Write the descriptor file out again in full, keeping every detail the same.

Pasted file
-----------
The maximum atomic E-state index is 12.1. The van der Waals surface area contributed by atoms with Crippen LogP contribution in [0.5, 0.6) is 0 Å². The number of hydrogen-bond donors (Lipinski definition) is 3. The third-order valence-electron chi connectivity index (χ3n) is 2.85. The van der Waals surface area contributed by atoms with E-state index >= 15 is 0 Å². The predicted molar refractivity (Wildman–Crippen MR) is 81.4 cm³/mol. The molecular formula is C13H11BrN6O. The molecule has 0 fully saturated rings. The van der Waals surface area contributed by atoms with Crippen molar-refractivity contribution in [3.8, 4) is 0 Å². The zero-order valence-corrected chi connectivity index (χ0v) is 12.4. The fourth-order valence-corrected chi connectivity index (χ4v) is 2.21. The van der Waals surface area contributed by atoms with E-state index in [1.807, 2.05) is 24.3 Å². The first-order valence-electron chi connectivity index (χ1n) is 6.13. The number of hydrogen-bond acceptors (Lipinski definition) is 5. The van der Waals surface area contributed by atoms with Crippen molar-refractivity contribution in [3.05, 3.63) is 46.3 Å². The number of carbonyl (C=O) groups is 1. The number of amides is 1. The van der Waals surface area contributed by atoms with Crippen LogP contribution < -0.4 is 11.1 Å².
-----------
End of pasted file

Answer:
The maximum atomic E-state index is 12.1. The van der Waals surface area contributed by atoms with Crippen LogP contribution in [0.5, 0.6) is 0 Å². The number of hydrogen-bond donors (Lipinski definition) is 3. The third-order valence-electron chi connectivity index (χ3n) is 2.85. The van der Waals surface area contributed by atoms with E-state index >= 15 is 0 Å². The predicted molar refractivity (Wildman–Crippen MR) is 81.4 cm³/mol. The molecular formula is C13H11BrN6O. The molecule has 0 fully saturated rings. The van der Waals surface area contributed by atoms with Crippen molar-refractivity contribution in [3.8, 4) is 0 Å². The zero-order valence-corrected chi connectivity index (χ0v) is 12.4. The fourth-order valence-corrected chi connectivity index (χ4v) is 2.21. The van der Waals surface area contributed by atoms with E-state index in [1.807, 2.05) is 24.3 Å². The first-order valence-electron chi connectivity index (χ1n) is 6.13. The number of hydrogen-bond acceptors (Lipinski definition) is 5. The van der Waals surface area contributed by atoms with Crippen molar-refractivity contribution in [3.05, 3.63) is 46.3 Å². The number of carbonyl (C=O) groups is 1. The number of amides is 1. The van der Waals surface area contributed by atoms with Crippen LogP contribution < -0.4 is 11.1 Å².